East Dorset Home Ed families
By Claire Price
Why are over a hundred Bournemouth families teaching their children at home? BBC Dorset investigates the growing trend for home schooling among families here in the county - and discovers that they're hardly at home at all.
It could almost be a class trip. A dozen children are running around Moors Valley Country Park, burning off their excess energy after lessons. But this is a school trip with a difference - these children don’t go to school at all.
June Wilson-Billing is a mother of four children, who she educates at home. She started to think about home schooling after her eldest daughter India was refused a place at primary school. Rather than defer a year, or send her to a different school, she decided to teach her at home.
That was the start of a love affair with home schooling. Now all four of her children are taught at home, although June thinks that’s a misnomer: “Home schooling isn’t at home at all. It’s educating in the community. We meet up with other families, go to museums, parks, the shops. I teach my kids life skills that are going to be far more useful than what they might learn in school.”
June’s 11-year-old daughter Trinity agrees: “I prefer being at home. My best subject is art as I love drawing.” That’s the benefit of home education, according to June – children can explore their own talents without being forced into a school timetable.
June’s sister-in-law Hattie Wilson teaches all five of children at home. “This week we’ve been looking at dinosaurs. It’s amazing how a topic like dinosaurs can cover all sorts of subjects from Biology to English and Maths. The other day, we made a human timeline in the garden, with each of the children standing at a different period in history. They loved it – the more practical the learning is, the more they get from it.”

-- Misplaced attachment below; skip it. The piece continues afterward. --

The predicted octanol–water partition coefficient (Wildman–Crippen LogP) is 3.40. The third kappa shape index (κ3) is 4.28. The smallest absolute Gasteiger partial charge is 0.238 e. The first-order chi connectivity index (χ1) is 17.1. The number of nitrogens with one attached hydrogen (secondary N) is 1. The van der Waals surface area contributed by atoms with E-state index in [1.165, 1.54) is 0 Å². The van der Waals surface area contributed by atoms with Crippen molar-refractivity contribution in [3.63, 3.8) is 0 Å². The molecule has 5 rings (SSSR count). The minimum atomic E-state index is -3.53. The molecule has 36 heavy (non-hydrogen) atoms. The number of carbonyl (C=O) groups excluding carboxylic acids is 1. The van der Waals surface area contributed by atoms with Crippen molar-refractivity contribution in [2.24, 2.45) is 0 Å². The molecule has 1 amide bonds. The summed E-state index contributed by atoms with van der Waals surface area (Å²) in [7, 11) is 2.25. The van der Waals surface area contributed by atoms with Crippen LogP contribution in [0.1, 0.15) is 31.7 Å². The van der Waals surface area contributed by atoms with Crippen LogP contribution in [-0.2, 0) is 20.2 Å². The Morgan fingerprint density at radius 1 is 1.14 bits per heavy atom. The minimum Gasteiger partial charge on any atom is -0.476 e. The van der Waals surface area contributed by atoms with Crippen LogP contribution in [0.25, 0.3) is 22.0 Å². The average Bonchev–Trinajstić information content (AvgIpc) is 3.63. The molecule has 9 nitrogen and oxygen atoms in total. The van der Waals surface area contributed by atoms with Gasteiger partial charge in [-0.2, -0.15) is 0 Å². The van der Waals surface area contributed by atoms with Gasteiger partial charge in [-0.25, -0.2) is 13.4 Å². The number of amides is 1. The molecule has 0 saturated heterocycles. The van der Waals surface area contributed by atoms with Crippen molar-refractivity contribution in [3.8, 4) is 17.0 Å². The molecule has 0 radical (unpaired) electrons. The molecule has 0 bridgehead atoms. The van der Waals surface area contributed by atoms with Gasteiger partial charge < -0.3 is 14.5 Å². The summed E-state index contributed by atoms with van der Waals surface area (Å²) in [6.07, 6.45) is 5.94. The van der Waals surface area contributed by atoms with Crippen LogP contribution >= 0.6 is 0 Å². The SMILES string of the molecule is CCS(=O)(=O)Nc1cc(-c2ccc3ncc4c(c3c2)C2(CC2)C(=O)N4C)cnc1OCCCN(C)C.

Another mother at the park is Joy Bison. She started teaching her sons after the eldest, 12-year-old Gordon, started getting bullied at school. “I was surprised to hear that he wasn’t happy at school as he always seemed to have lots of friends, and was involved in different activities like orchestra. But when I asked him if he wanted to be taught at home, he was really enthusiastic.”
But do the children have enough opportunity to interact with other kids if they’re taught at home? When I ask the question, Hattie just laughs. “Just look around the park,” she says. “And tell me that my kids aren’t sociable. You can’t stop children from playing with other children – they just will.”
“There are plenty of after-school clubs, meetings with other home ed families and summer camps for them to make friends,” adds June. “There are probably over a hundred home ed families just in the Bournemouth area so the argument that we’re just at home, on our own, doesn’t work anymore.”
June’s friends, though, aren’t totally convinced. “The most common reaction is ‘you must be mad’ followed by ‘I don’t know how you know enough.’ But that’s not the point – you’re not supposed to know everything. You learn together as a family.”
“My kids are always asking questions – why does it snow, why does it melt, why does it fall sideways?” says Hattie. “If I don’t know the answer we go home and look it up on the internet. That way we get a much more rounded education too as parents.”
last updated: 04/04/2008 at 11:00
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